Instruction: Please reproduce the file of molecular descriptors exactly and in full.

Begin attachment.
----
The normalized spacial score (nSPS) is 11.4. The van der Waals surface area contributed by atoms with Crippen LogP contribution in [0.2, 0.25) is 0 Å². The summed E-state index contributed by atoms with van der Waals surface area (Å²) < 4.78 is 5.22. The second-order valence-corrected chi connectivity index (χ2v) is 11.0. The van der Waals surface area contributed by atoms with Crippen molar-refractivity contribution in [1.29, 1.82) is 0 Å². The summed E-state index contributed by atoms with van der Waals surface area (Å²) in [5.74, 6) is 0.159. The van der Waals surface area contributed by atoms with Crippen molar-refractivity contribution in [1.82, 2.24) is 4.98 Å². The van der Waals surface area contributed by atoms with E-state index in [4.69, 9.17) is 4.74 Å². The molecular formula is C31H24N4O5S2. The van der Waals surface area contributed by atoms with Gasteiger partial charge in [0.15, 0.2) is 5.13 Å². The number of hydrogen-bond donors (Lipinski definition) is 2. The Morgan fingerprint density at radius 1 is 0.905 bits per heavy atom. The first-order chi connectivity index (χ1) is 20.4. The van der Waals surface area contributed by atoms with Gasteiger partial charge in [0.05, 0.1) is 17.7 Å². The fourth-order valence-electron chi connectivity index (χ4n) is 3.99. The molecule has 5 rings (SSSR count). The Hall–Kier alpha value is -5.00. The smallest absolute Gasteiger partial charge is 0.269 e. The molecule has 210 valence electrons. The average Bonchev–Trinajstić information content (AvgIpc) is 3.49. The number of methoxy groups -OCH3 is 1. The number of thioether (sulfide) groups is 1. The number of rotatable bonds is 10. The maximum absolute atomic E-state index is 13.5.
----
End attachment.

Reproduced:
The normalized spacial score (nSPS) is 11.4. The van der Waals surface area contributed by atoms with Crippen LogP contribution in [0.2, 0.25) is 0 Å². The summed E-state index contributed by atoms with van der Waals surface area (Å²) < 4.78 is 5.22. The second-order valence-corrected chi connectivity index (χ2v) is 11.0. The van der Waals surface area contributed by atoms with Crippen molar-refractivity contribution in [1.29, 1.82) is 0 Å². The summed E-state index contributed by atoms with van der Waals surface area (Å²) in [5.74, 6) is 0.159. The van der Waals surface area contributed by atoms with Crippen molar-refractivity contribution in [1.82, 2.24) is 4.98 Å². The van der Waals surface area contributed by atoms with E-state index in [4.69, 9.17) is 4.74 Å². The molecular formula is C31H24N4O5S2. The van der Waals surface area contributed by atoms with Gasteiger partial charge in [0.15, 0.2) is 5.13 Å². The number of hydrogen-bond donors (Lipinski definition) is 2. The Morgan fingerprint density at radius 1 is 0.905 bits per heavy atom. The first-order chi connectivity index (χ1) is 20.4. The van der Waals surface area contributed by atoms with Gasteiger partial charge in [0.05, 0.1) is 17.7 Å². The fourth-order valence-electron chi connectivity index (χ4n) is 3.99. The molecule has 5 rings (SSSR count). The Hall–Kier alpha value is -5.00. The smallest absolute Gasteiger partial charge is 0.269 e. The molecule has 210 valence electrons. The average Bonchev–Trinajstić information content (AvgIpc) is 3.49. The number of methoxy groups -OCH3 is 1. The number of thioether (sulfide) groups is 1. The number of rotatable bonds is 10. The maximum absolute atomic E-state index is 13.5.